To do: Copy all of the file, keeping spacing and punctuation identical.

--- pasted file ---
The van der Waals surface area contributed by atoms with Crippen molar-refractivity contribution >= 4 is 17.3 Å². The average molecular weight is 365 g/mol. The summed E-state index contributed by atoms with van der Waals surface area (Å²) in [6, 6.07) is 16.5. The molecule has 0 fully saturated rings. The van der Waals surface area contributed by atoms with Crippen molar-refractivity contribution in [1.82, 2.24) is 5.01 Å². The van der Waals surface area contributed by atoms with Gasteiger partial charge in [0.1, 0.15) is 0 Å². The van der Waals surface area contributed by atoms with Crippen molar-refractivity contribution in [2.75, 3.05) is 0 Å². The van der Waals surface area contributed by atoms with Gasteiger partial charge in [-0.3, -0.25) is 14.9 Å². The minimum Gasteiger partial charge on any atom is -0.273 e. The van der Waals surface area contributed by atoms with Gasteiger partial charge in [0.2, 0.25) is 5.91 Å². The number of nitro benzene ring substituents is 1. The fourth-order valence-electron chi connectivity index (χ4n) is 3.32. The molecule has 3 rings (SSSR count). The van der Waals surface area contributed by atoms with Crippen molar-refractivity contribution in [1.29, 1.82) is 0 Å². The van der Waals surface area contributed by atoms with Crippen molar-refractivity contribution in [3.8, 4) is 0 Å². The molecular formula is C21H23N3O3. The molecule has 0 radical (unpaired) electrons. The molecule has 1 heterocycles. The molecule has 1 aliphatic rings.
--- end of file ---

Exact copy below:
The van der Waals surface area contributed by atoms with Crippen molar-refractivity contribution >= 4 is 17.3 Å². The average molecular weight is 365 g/mol. The summed E-state index contributed by atoms with van der Waals surface area (Å²) in [6, 6.07) is 16.5. The molecule has 0 fully saturated rings. The van der Waals surface area contributed by atoms with Crippen molar-refractivity contribution in [1.82, 2.24) is 5.01 Å². The van der Waals surface area contributed by atoms with Gasteiger partial charge in [0.1, 0.15) is 0 Å². The van der Waals surface area contributed by atoms with Crippen molar-refractivity contribution in [2.75, 3.05) is 0 Å². The van der Waals surface area contributed by atoms with Gasteiger partial charge in [-0.3, -0.25) is 14.9 Å². The minimum Gasteiger partial charge on any atom is -0.273 e. The van der Waals surface area contributed by atoms with Gasteiger partial charge in [0.2, 0.25) is 5.91 Å². The number of nitro benzene ring substituents is 1. The fourth-order valence-electron chi connectivity index (χ4n) is 3.32. The molecule has 3 rings (SSSR count). The van der Waals surface area contributed by atoms with Crippen molar-refractivity contribution in [1.29, 1.82) is 0 Å². The van der Waals surface area contributed by atoms with Crippen molar-refractivity contribution in [3.8, 4) is 0 Å². The molecular formula is C21H23N3O3. The molecule has 0 radical (unpaired) electrons. The molecule has 1 heterocycles. The molecule has 1 aliphatic rings.